Hi, I'd like to help you with your question.
First, I'm sorry that you are going through this and feeling worse. You seem quite in touch with how you feel and very aware of any issues you have to deal with. This tells me that you are motivated and insightful.
You said that you have seen your therapist for about 7 sessions so far. Depending on the type of therapy you are in, that could be a short or normal amount of time. I say this because although there are many different types of therapy, there are two that are most commonly used. Psychotherapy, basically "talk" therapy", can be open ended. You stop when you and the therapist feel you have gotten to the point you can cope on your own and your issues are manageable. Cognitive therapy, on the other hand, averages about 16 sessions. This type of therapy focuses on behavior based therapy. Homework assignments are common, making the actual needed therapy time less than regular therapy.
Your therapist is right. When you are in therapy, talking about your issues and feelings can make you feel a bit worse. You spend all that time talking about things that are upsetting you, and resolution of these issues is a slow process. Digging in and bringing up painful problems can make you more acutely aware of sadness, depression and other challenging feelings.However, if at any time you feel that you are not making progress and that your therapist is not listening to you and not responding in a helpful way, try another therapist. The trick here is to know when you are uncomfortable because you are working on a tough issue as opposed to when you just feel you are not making progress because the therapist is preventing your progress by not helping you appropriately.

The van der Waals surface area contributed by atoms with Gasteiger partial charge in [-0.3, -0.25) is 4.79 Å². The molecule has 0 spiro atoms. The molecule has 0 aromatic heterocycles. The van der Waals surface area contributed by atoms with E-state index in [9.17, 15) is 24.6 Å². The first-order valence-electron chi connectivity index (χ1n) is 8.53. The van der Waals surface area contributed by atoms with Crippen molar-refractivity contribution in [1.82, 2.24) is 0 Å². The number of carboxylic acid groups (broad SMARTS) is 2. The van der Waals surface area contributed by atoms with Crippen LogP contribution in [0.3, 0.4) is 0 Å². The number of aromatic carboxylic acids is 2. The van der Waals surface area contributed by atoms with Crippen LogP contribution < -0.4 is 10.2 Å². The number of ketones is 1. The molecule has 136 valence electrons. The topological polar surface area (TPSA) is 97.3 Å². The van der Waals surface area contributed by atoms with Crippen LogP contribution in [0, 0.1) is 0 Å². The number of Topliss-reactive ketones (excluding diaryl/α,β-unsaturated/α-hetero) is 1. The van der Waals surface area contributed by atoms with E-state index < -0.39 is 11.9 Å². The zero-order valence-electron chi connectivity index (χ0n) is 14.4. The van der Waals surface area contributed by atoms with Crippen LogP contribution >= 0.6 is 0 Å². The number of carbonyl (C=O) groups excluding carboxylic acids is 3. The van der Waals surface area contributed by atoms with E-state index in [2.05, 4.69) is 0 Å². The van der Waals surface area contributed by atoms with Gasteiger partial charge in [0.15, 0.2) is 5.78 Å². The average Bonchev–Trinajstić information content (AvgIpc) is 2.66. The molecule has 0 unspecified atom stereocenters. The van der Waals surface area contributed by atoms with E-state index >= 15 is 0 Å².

However, I'm am most concerned that you have had feelings of hurting yourself but have not mentioned this to your therapist. It is important she is aware of how you feel so she may best assess how to treat you. If you are fearful you will be hospitalized, be aware that you can only be committed if you have a clear intention of hurting yourself. Otherwise, you can refuse treatment (this is true for the US. If you are elsewhere, you may ask your therapist for the rules around this). It is your right.
The fact that you are in therapy, that you are reaching out on Just Answer, and that you seem insightful and motivated all gives me the feeling that you are better off than you feel. Clients who are able to do those things often get better and do very well in therapy and beyond.
You may have already done this, but I suggest you seek out other ways to help yourself along with therapy. If I may suggest a few books that will give you some insight into your issues. One is called The Mindful Way through Depression: Freeing Yourself from Chronic Unhappiness by ***** *****, John Teasdale, Zindel Segal, and Jon Kabat-Zinn. Another is Undoing Depression: What Therapy Doesn't Teach You and Medication Can't Give You by Richard O'Connor. Both of these can be found on Amazon.com or your local library may be able to get you a copy.
Most of all keep in mind that you are doing the right thing by reaching out and seeking help. Your willingness to do so will go a long way in helping you feel better.
I hope this has helped you,